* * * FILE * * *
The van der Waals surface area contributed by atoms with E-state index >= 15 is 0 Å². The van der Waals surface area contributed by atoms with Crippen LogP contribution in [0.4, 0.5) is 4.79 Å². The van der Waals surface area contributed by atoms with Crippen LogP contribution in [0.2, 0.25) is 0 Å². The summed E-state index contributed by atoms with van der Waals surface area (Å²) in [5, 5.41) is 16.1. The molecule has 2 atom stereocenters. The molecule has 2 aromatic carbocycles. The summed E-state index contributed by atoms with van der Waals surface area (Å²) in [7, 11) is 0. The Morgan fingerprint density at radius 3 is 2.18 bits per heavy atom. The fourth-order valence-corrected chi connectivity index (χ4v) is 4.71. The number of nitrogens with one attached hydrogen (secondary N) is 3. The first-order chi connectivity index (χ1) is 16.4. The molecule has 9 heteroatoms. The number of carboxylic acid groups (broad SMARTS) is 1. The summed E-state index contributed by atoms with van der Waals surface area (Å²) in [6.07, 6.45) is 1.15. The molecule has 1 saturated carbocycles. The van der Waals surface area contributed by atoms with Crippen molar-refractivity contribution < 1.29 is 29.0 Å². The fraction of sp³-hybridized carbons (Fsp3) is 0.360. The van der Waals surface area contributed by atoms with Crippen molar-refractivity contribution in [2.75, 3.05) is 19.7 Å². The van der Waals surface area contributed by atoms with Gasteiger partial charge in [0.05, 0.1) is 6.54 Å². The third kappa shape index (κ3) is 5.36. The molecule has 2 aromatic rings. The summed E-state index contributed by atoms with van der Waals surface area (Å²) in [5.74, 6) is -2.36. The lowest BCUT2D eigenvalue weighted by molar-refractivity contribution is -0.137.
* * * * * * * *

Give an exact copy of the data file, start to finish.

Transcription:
The van der Waals surface area contributed by atoms with E-state index >= 15 is 0 Å². The van der Waals surface area contributed by atoms with Crippen LogP contribution in [0.4, 0.5) is 4.79 Å². The van der Waals surface area contributed by atoms with Crippen LogP contribution in [0.2, 0.25) is 0 Å². The summed E-state index contributed by atoms with van der Waals surface area (Å²) in [5, 5.41) is 16.1. The molecule has 2 atom stereocenters. The molecule has 2 aromatic carbocycles. The summed E-state index contributed by atoms with van der Waals surface area (Å²) in [7, 11) is 0. The Morgan fingerprint density at radius 3 is 2.18 bits per heavy atom. The fourth-order valence-corrected chi connectivity index (χ4v) is 4.71. The number of nitrogens with one attached hydrogen (secondary N) is 3. The first-order chi connectivity index (χ1) is 16.4. The molecule has 9 heteroatoms. The number of carboxylic acid groups (broad SMARTS) is 1. The summed E-state index contributed by atoms with van der Waals surface area (Å²) in [6.07, 6.45) is 1.15. The molecule has 1 saturated carbocycles. The van der Waals surface area contributed by atoms with Crippen molar-refractivity contribution < 1.29 is 29.0 Å². The fraction of sp³-hybridized carbons (Fsp3) is 0.360. The van der Waals surface area contributed by atoms with Crippen molar-refractivity contribution in [2.75, 3.05) is 19.7 Å². The van der Waals surface area contributed by atoms with Gasteiger partial charge in [0.05, 0.1) is 6.54 Å². The third kappa shape index (κ3) is 5.36. The molecule has 2 aromatic rings. The summed E-state index contributed by atoms with van der Waals surface area (Å²) in [5.74, 6) is -2.36. The lowest BCUT2D eigenvalue weighted by molar-refractivity contribution is -0.137.